Furthermore, an appellate court can reject evidence accepted by the trier of fact only when the evidence is inherently improbable and impossible of belief. (People v. Maxwell (1979) 94 Cal.App.3d 562, 577 (Maxwell).) "Where the circumstances support the trier of fact's finding of guilt, an appellate court cannot reverse merely because it believes the evidence is reasonably reconciled with the defendant's innocence. [Citations.]" (People v. Meza (1995) 38 Cal.App.4th 1741, 1747.)
Hernandez challenges the sufficiency of the evidence only as it relates to the speed contest being a proximate cause of injury. In order to find him guilty of the count 5 offense, the jury had to find that the speed contest was a substantial factor in causing someone other than Hernandez to suffer injuries. (Veh.Code, § 23109 .1, subd. (b); CALCRIM No. 2201.) The jury also was instructed with CALCRIM No. 240, explaining causation, including the proviso that there may be "more than one cause of injury." The People have the burden of proving proximate cause. (People v. Caldwell (1984) 36 Cal.3d 210, 220.)
Here, there was evidence that Hernandez was racing another vehicle on Stockdale Highway, at times reaching speeds of up to 90 miles per hour in a 45-mile-per-hour zone. Cegielski, the expert in accident reconstruction, opined that the collision was caused by Hernandez's intoxication, his failure to stop at a red light, and the speed at which Hernandez was driving.
Hernandez acknowledges there was evidence he and another driver were racing. He contends, however, that there was no evidence the race caused the accident. Hernandez asserts that the collision was the result of "intoxication, the failure to stop at the red light, and the Tahoe's speed."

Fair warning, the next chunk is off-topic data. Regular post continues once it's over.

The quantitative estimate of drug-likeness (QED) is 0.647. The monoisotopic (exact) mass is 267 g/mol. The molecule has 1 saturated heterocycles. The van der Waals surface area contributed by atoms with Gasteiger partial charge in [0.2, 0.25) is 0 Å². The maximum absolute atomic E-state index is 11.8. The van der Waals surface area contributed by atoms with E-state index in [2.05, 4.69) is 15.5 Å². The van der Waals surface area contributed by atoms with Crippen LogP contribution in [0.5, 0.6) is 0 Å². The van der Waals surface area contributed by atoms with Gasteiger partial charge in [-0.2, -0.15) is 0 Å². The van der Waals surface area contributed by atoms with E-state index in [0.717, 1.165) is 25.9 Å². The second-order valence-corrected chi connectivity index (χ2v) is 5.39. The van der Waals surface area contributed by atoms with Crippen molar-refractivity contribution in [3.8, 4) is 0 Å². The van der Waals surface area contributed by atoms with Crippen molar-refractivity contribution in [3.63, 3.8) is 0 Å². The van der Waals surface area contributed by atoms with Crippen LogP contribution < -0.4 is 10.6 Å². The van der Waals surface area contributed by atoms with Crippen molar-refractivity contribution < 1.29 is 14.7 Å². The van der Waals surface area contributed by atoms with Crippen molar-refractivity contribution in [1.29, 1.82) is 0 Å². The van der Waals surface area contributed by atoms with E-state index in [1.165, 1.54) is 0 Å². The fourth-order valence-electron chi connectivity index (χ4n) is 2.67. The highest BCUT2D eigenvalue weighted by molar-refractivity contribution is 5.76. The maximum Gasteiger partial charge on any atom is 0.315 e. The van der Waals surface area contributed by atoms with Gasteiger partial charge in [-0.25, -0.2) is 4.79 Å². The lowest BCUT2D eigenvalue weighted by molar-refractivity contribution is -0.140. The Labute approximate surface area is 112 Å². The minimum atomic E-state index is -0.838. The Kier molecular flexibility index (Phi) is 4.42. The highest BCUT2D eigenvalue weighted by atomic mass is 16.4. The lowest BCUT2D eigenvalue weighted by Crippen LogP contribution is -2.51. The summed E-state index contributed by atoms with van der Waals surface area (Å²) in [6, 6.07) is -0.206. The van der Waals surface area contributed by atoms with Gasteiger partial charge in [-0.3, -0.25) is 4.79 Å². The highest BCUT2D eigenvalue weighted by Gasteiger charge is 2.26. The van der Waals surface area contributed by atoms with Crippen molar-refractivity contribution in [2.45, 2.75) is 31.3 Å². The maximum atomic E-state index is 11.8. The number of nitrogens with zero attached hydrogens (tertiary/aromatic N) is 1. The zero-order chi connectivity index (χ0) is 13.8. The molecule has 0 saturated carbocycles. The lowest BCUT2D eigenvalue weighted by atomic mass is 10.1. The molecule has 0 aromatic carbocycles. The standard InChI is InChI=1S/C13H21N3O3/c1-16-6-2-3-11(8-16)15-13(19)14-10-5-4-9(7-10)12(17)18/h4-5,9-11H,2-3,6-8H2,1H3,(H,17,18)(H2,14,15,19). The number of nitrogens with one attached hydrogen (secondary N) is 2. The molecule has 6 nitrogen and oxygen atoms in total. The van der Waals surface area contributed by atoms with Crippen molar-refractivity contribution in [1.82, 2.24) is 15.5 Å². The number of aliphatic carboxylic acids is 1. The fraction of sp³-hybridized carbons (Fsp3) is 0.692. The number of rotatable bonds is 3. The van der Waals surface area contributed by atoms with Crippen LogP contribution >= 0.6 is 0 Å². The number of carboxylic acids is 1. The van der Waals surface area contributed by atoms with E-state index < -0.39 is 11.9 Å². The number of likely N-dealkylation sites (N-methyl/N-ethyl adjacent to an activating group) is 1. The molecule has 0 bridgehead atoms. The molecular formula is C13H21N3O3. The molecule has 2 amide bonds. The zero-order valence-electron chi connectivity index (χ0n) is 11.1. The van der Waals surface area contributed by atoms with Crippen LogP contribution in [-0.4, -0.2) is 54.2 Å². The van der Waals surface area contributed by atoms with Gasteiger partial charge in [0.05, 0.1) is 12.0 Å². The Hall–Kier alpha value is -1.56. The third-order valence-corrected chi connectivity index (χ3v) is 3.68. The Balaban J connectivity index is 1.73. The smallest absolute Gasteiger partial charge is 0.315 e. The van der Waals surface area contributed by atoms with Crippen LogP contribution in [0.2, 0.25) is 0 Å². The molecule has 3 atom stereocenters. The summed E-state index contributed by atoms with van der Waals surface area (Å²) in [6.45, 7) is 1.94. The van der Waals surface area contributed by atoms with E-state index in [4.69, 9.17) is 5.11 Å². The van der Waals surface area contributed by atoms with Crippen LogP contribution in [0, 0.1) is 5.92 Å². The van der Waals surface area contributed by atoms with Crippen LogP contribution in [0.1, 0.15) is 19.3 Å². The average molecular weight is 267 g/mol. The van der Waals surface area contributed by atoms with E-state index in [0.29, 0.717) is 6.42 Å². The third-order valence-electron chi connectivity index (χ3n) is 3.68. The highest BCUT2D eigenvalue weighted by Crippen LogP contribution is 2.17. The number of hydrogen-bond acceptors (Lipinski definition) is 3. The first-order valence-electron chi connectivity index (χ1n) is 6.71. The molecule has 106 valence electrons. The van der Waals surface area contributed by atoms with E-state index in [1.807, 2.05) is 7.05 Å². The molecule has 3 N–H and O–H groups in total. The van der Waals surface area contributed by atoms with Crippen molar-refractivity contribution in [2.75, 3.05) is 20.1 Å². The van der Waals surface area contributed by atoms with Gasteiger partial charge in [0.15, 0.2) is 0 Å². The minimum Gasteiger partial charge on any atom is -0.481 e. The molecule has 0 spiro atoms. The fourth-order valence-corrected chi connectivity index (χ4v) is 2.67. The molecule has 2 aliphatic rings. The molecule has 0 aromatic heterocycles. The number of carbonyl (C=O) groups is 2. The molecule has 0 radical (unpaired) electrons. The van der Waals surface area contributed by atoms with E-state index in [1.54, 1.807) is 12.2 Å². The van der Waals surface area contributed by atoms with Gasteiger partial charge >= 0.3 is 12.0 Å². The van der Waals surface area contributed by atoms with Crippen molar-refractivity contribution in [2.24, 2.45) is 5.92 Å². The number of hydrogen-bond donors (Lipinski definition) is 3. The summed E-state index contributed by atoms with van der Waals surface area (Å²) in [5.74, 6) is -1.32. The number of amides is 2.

Hernandez's argument is similar to that made by the defendant in People v. Kemp (1957) 150 Cal.App.2d 654 (Kemp). In Kemp, a death resulted from a collision where two parties had been engaged in a speed contest. Upon entering an intersection, the vehicle not driven by Kemp hit a third car, whose driver died as a result of injuries from the collision. (Id. at p. 656.) Kemp asserted that the speed contest was not a proximate cause of the death; excessive speed or reckless driving was the proximate cause of death. (Id. at p. 658.) The Kemp court noted that there may have been multiple proximate causes and upheld Kemp's manslaughter conviction, concluding that the speed contest was a proximate cause. (Id. at pp. 658-659.) Kemp was cited with approval in People v. Sanchez (2001) 26 Cal.4th 834, 846.
Tischoff v. Wolfchief (1971) 16 Cal.App.3d 703 (Tischoff ) involved another situation where two cars had been engaged in a speed contest. One of the cars in the contest collided with a third car, and the injured party sought to hold the driver of the noncolliding car liable for injuries. (Id. at pp. 706-707.) The appellate court concluded that "the noncolliding car may be found to have been a concurring proximate cause of the accident." (Id. at p. 706.)
Hernandez admits he was speeding and engaging in a speed contest. What he essentially asks us to do is reweigh the evidence and reach a different result. This we cannot do. (Culver, supra, 10 Cal.3d at p. 548.) There is nothing improbable about the evidence or the inferences the jury reasonably deduced from that evidence that warrants rejecting the jury's decision. (Maxwell, supra, 94 Cal.App.3d at p. 577.) In light of the precedent holding that the driver of a noncolliding car in a speed contest has been found liable for injuries under the theory that the speed contest is a proximate cause, as in Kemp and Tischoff, we decline to conclude as matter of law, which is what Hernandez is asking us to do, that the driver of the colliding car is not so liable.
Substantial evidence supported the count 5 conviction. (Johnson, supra, 26 Cal.3d at p. 578.) (See Lodged Doc. No. 4.)